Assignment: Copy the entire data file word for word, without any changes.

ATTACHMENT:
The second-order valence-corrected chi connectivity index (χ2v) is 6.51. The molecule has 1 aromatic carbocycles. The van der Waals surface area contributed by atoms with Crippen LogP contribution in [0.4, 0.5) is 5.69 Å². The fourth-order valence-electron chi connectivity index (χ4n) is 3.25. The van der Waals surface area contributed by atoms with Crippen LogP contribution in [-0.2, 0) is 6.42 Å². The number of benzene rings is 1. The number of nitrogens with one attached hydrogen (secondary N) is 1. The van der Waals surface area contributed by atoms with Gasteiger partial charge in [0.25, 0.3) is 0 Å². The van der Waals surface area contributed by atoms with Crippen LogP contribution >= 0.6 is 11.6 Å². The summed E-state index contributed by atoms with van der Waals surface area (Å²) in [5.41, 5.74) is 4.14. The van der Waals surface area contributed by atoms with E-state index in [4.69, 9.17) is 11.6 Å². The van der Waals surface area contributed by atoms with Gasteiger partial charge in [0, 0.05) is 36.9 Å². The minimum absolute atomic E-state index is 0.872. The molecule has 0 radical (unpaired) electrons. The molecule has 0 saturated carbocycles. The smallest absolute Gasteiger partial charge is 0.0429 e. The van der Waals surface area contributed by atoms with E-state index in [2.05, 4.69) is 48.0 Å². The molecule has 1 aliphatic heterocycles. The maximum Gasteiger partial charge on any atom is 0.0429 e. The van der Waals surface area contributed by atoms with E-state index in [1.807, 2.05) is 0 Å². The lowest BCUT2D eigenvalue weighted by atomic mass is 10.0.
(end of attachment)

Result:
The second-order valence-corrected chi connectivity index (χ2v) is 6.51. The molecule has 1 aromatic carbocycles. The van der Waals surface area contributed by atoms with Crippen LogP contribution in [0.4, 0.5) is 5.69 Å². The fourth-order valence-electron chi connectivity index (χ4n) is 3.25. The van der Waals surface area contributed by atoms with Crippen LogP contribution in [-0.2, 0) is 6.42 Å². The number of benzene rings is 1. The number of nitrogens with one attached hydrogen (secondary N) is 1. The van der Waals surface area contributed by atoms with Gasteiger partial charge in [0.25, 0.3) is 0 Å². The van der Waals surface area contributed by atoms with Crippen LogP contribution >= 0.6 is 11.6 Å². The summed E-state index contributed by atoms with van der Waals surface area (Å²) in [5.41, 5.74) is 4.14. The van der Waals surface area contributed by atoms with E-state index in [4.69, 9.17) is 11.6 Å². The van der Waals surface area contributed by atoms with Gasteiger partial charge in [0, 0.05) is 36.9 Å². The minimum absolute atomic E-state index is 0.872. The molecule has 0 radical (unpaired) electrons. The molecule has 0 saturated carbocycles. The smallest absolute Gasteiger partial charge is 0.0429 e. The van der Waals surface area contributed by atoms with E-state index in [2.05, 4.69) is 48.0 Å². The molecule has 1 aliphatic heterocycles. The maximum Gasteiger partial charge on any atom is 0.0429 e. The van der Waals surface area contributed by atoms with E-state index in [1.807, 2.05) is 0 Å². The lowest BCUT2D eigenvalue weighted by atomic mass is 10.0.